Dr. Joo H. Kang is currently an Assistant Professor of the Department of Biomedical Engineering, School of Life Sciences at Ulsan National Institute of Science and Technology (UNIST), Korea. He received double Bachelor’s degrees in Chemical Engineering and Life Science from Sogang University in 2002 and his M.S. and Ph.D. in Bioengineering from Korea Advanced Institute of Science and Technology (KAIST) in 2004 and 2008, respectively. He joined Children’s Hospital Boston, Harvard Medical School as a research fellow in 2009, and he continued his work at the Wyss Institute, Harvard University as a Wyss Technology Development Fellow from 2012-2016. He received several awards in his early career, including Postdoctoral Award for Professional Development from Harvard University, Wyss Technology Development Fellowship from Harvard University, Baxter Young Investigator Award from Baxter Inc., and Young Frontiers in Bio and Braining Engineering from KAIST. His research interests include multiscale biofluidic approaches for tackling infectious diseases and cancer, and miniaturized organ-mimicking microsystems.
Read Joo H. Kang’s Emerging Investigator article “Measurement of the magnetic susceptibility of subtle paramagnetic solutions using the diamagnetic repulsion of polymer microparticles” and find out more about him in the interview below:
Your recent Emerging Investigator Series paper focuses on measuring magnetic susceptibility of subtle paramagnetic solution using diamagnetic repulsion of polymer microparticles. How has your research evolved from your first article to this most recent article?
One of the research topics that interested me was to discriminate the subtle differences in the magnetic susceptibility of materials in a microfluidic regime. The first paper I published in regards to this (Kang,JH, et al., JACS, 2009) demonstrated the capability of discriminating the magnetic susceptibility of “solid microparticles” where they are diamagnetically forced to be located at a quasi-isomagnetic position in a microfluidic channel (a position where the differences of the magnetic susceptibility between the solid particles and surrounding media become nearly zero). When I was invited to make contribution to the Emerging Investigator Series of Lab on a Chip last year, I wanted to revisit this, and this time I aimed to assess the subtle magnetic susceptibility of “surrounding paramagnetic solutions”.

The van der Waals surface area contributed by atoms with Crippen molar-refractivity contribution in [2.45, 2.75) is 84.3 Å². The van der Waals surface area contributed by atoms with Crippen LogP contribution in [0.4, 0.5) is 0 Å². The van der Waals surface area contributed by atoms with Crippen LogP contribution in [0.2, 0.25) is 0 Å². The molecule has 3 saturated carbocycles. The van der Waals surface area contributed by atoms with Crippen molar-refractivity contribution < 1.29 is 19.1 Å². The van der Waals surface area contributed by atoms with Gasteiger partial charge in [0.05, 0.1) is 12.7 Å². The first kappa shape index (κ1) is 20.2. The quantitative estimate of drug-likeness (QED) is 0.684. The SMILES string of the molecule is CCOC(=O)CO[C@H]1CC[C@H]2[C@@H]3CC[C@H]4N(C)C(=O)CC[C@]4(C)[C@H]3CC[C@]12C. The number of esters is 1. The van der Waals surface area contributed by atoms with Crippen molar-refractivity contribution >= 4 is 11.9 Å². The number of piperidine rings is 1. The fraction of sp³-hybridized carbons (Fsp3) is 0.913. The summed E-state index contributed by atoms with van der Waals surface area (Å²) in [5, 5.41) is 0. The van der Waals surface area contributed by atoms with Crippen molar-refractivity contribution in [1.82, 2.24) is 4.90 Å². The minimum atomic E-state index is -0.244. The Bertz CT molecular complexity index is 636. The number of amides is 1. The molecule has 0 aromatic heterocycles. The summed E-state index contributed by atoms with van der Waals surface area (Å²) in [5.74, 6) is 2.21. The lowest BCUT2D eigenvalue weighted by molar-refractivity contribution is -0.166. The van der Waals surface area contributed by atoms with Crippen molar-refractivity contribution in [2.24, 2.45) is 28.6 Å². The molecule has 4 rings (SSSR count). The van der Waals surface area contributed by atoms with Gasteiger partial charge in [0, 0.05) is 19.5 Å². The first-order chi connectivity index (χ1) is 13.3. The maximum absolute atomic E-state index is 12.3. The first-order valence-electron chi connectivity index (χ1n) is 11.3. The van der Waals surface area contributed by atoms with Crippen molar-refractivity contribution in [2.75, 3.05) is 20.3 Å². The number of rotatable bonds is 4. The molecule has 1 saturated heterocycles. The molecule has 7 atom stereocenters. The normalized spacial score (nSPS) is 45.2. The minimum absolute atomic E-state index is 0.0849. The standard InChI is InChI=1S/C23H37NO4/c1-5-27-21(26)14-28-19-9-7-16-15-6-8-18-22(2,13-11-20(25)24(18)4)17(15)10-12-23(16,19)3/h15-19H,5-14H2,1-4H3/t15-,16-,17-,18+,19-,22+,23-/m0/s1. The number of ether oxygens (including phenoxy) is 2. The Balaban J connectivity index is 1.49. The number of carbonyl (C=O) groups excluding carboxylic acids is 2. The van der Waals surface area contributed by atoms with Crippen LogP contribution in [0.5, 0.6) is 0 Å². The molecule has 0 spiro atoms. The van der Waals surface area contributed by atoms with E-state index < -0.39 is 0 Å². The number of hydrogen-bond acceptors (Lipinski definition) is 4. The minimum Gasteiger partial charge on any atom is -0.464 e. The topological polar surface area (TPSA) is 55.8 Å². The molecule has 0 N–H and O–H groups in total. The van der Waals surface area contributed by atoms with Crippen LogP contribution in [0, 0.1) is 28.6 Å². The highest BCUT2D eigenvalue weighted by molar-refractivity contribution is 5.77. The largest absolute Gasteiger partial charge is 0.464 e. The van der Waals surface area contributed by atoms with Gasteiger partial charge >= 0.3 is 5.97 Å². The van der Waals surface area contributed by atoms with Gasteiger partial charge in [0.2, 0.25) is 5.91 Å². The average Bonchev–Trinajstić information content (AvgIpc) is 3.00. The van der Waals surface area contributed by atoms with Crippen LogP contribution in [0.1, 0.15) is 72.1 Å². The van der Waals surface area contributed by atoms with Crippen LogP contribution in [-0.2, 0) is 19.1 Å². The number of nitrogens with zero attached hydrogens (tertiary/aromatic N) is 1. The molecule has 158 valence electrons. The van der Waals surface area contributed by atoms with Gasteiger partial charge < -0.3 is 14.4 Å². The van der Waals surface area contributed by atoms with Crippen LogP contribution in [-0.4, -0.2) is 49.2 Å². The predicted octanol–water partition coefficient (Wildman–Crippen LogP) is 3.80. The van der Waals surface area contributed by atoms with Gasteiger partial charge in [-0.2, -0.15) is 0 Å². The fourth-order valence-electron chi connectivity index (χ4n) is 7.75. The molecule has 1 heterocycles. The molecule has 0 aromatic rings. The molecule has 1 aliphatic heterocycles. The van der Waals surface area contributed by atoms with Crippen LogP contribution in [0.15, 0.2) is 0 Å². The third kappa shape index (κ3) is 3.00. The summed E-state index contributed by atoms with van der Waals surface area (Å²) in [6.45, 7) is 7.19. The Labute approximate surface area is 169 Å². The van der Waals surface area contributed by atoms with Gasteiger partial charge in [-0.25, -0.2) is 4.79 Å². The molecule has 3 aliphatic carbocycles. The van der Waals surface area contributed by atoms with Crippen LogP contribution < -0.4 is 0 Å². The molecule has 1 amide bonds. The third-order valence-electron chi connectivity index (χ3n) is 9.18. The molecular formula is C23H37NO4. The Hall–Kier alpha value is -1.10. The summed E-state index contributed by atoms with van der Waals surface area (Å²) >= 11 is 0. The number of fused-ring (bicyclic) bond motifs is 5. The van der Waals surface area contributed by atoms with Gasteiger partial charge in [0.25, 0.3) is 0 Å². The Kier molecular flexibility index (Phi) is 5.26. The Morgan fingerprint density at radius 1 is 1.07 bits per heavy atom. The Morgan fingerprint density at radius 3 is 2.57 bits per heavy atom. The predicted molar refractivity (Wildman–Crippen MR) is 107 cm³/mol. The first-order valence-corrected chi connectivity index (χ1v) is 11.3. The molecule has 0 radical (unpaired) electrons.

What aspect of your work are you most excited about at the moment?
As for the paper, I was surprised of the sensitivity of the device that can discriminate the magnetic susceptibility. We compared our results with those assessed by a conventional superconducting quantum interference device (SQUID), and found that our approach is even more sensitive than the conventional one. Likewise, we can unveil various scientific approaches when exploring fluidic regimes at the micro and nanoscale, and this is the most exciting aspect as being a part of the research community in this field.
In your opinion, what applications can your current approach be used for?
Because this is a platform technology, various applications are possible where we need to measure the magnetic susceptibility of paramagnetic solutions. Assessment of residual magnetic nanoparticles in biological samples, for examples, would be one of the potential uses. We could also use this platform to evaluate metal contamination of drinking water, such as chromium or iron oxide, which alters the magnetic susceptibility of water.
What do you find most challenging about your research?
Taking research from the “bench to products”. Since I started my independent research career, I realized that I have to make considerable efforts to get this happen while playing multiple roles at the same time. But I am enjoying it.
In which upcoming conferences or events may our readers meet you?
I am planning to attend microTAS 2019 that will be held in Basel, Switzerland this year.
How do you spend your spare time?
I am spending my time with my family, hiking, swimming, and playing soccer or games with my little son and daughter.
Which profession would you choose if you were not a scientist?
Probably an architect. This was one of the paths I was thinking of when I was a high school student.
Can you share one piece of career-related advice or wisdom with other early career scientists?
A clear vision on your own research and collaborators who you can share your vision with.